Connecticut Senator Joseph Lieberman
announced Monday that he will back a bill in the Senate to overturn
“don't ask, don't tell,” the law that outlaws gay troops from
“I will be proud to be a sponsor of
the important effort to enable patriotic gay Americans to defend our
national security and our founding values of freedom and
opportunity,” Lieberman said in a statement.
Analysts had expected Lieberman to take
up the bill; several news outlets have reported that the Independent
senator was in negotiations with the White House on the issue.
“To exclude one group of Americans
from serving in the armed forces is contrary to our fundamental
principles as outlined in the Declaration of Independence and weakens
our defenses by denying our military the service of a large group of
Americans who can help our case,” he added.
A House version of the bill was
introduced last spring by California Representative Ellen Tauscher
but sponsorship was later transferred to Pennsylvania Representative
Patrick Murphy, a decorated Iraq veteran, when Tauscher accepted a
post in the Obama administration.
The House version of the bill that
would allow gay men and lesbian service members to openly declare
their sexual orientation without risk of losing their jobs has
attracted 187 co-sponsors and is awaiting a hearing in a subcommittee
of the House Armed Services Committee.
Lieberman's Senate bill will likely be
heard in Michigan Senator Carl Levin's Senate Armed Services
The panel has already heard testimony
on the issue from Defense Secretary Robert Gates and Admiral Mike
Mullen, chairman of the Joint Chiefs of Staff. Both men urged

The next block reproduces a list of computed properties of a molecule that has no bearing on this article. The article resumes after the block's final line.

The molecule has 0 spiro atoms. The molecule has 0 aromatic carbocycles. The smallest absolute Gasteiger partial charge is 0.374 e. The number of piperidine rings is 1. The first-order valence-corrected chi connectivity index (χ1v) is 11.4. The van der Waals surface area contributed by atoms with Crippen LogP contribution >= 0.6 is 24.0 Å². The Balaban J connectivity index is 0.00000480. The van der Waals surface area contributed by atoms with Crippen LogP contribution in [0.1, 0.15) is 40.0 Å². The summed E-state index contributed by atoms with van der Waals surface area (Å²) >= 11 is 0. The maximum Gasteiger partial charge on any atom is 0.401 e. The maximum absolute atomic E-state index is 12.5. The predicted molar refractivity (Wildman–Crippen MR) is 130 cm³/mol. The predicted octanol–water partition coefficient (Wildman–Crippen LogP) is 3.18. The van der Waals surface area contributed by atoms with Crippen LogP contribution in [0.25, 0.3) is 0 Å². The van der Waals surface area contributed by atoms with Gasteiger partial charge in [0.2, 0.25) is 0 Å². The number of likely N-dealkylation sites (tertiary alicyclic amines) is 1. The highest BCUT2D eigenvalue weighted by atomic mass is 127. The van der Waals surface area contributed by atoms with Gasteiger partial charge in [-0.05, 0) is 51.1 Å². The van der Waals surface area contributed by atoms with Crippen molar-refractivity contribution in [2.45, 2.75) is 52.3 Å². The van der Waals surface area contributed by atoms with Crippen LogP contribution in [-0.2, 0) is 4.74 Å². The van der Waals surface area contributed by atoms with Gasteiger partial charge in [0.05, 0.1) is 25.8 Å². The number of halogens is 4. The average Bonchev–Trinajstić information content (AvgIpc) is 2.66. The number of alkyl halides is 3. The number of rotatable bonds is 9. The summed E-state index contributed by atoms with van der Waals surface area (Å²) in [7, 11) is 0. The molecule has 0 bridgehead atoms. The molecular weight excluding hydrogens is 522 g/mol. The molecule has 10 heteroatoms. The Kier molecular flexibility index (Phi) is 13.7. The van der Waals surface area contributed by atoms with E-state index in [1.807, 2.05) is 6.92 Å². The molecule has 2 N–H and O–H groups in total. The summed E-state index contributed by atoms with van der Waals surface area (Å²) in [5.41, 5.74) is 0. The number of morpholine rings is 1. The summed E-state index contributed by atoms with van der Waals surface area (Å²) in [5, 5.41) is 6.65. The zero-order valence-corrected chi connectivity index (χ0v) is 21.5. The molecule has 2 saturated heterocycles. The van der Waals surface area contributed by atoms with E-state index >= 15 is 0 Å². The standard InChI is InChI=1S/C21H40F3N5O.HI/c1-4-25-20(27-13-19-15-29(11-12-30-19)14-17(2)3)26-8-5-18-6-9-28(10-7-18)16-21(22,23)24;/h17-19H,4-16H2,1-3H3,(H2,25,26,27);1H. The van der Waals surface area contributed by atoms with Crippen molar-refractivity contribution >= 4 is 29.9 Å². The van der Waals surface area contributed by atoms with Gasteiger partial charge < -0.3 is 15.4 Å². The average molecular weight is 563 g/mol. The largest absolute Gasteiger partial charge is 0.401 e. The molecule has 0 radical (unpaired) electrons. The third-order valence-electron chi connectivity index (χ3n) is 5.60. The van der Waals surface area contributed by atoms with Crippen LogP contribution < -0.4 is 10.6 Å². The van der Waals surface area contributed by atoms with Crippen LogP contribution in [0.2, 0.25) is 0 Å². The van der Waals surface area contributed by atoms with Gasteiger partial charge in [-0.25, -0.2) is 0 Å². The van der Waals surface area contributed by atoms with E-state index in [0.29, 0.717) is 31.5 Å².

Congress to repeal the ban.
“It is my personal and professional
belief that allowing homosexuals to serve openly would be the right
thing to do,” Mullen said. “No matter how I look at the issue, I
cannot escape being troubled by the fact that we have in place a
policy which forces young men and women to lie about who they are in
order to defend their fellow citizens.”
In his testimony, Gates announced he
has ordered a 45-day study on how to implement a “fairer” version
of the law.
Recent polling shows a majority of
Americans agree the ban is discriminatory and should be repealed.
gay, lesbian and bisexual people are currently serving in the Armed
Forces, about 2.2% of all military personnel, a recent UCLA study
found. The military has spent up to $500 million implementing the
Lawmakers are unlikely to attempt
passage of a stand-alone version of the bill in the Senate. Instead,
they have alluded to a plan that would tuck the legislation in next
year's defense authorization bill. Proponents hope the strategy will
head off a Republican-led filibuster.